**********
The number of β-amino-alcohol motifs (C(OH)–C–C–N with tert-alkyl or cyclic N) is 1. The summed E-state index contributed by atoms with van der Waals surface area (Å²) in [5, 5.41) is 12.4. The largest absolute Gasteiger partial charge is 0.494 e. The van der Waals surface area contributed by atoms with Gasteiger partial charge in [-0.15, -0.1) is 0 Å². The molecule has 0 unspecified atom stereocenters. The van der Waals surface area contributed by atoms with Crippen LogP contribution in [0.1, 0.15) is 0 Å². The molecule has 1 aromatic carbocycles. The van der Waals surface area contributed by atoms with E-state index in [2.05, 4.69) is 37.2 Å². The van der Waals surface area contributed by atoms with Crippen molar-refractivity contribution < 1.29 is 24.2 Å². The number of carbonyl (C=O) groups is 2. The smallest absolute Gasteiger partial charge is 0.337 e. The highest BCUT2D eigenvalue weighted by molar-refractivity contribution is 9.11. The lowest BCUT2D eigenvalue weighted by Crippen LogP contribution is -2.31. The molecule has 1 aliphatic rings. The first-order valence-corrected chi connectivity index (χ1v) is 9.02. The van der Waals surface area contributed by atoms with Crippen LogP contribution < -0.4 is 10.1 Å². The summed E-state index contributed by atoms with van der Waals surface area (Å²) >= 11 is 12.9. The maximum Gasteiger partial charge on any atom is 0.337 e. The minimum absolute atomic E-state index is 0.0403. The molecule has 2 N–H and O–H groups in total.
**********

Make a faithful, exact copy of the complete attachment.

The number of β-amino-alcohol motifs (C(OH)–C–C–N with tert-alkyl or cyclic N) is 1. The summed E-state index contributed by atoms with van der Waals surface area (Å²) in [5, 5.41) is 12.4. The largest absolute Gasteiger partial charge is 0.494 e. The van der Waals surface area contributed by atoms with Gasteiger partial charge in [-0.15, -0.1) is 0 Å². The molecule has 0 unspecified atom stereocenters. The van der Waals surface area contributed by atoms with Crippen LogP contribution in [0.1, 0.15) is 0 Å². The molecule has 1 aromatic carbocycles. The van der Waals surface area contributed by atoms with E-state index in [2.05, 4.69) is 37.2 Å². The van der Waals surface area contributed by atoms with Crippen molar-refractivity contribution < 1.29 is 24.2 Å². The number of carbonyl (C=O) groups is 2. The smallest absolute Gasteiger partial charge is 0.337 e. The highest BCUT2D eigenvalue weighted by molar-refractivity contribution is 9.11. The lowest BCUT2D eigenvalue weighted by Crippen LogP contribution is -2.31. The molecule has 1 aliphatic rings. The first-order valence-corrected chi connectivity index (χ1v) is 9.02. The van der Waals surface area contributed by atoms with Crippen LogP contribution < -0.4 is 10.1 Å². The summed E-state index contributed by atoms with van der Waals surface area (Å²) >= 11 is 12.9. The maximum Gasteiger partial charge on any atom is 0.337 e. The minimum absolute atomic E-state index is 0.0403. The molecule has 2 N–H and O–H groups in total.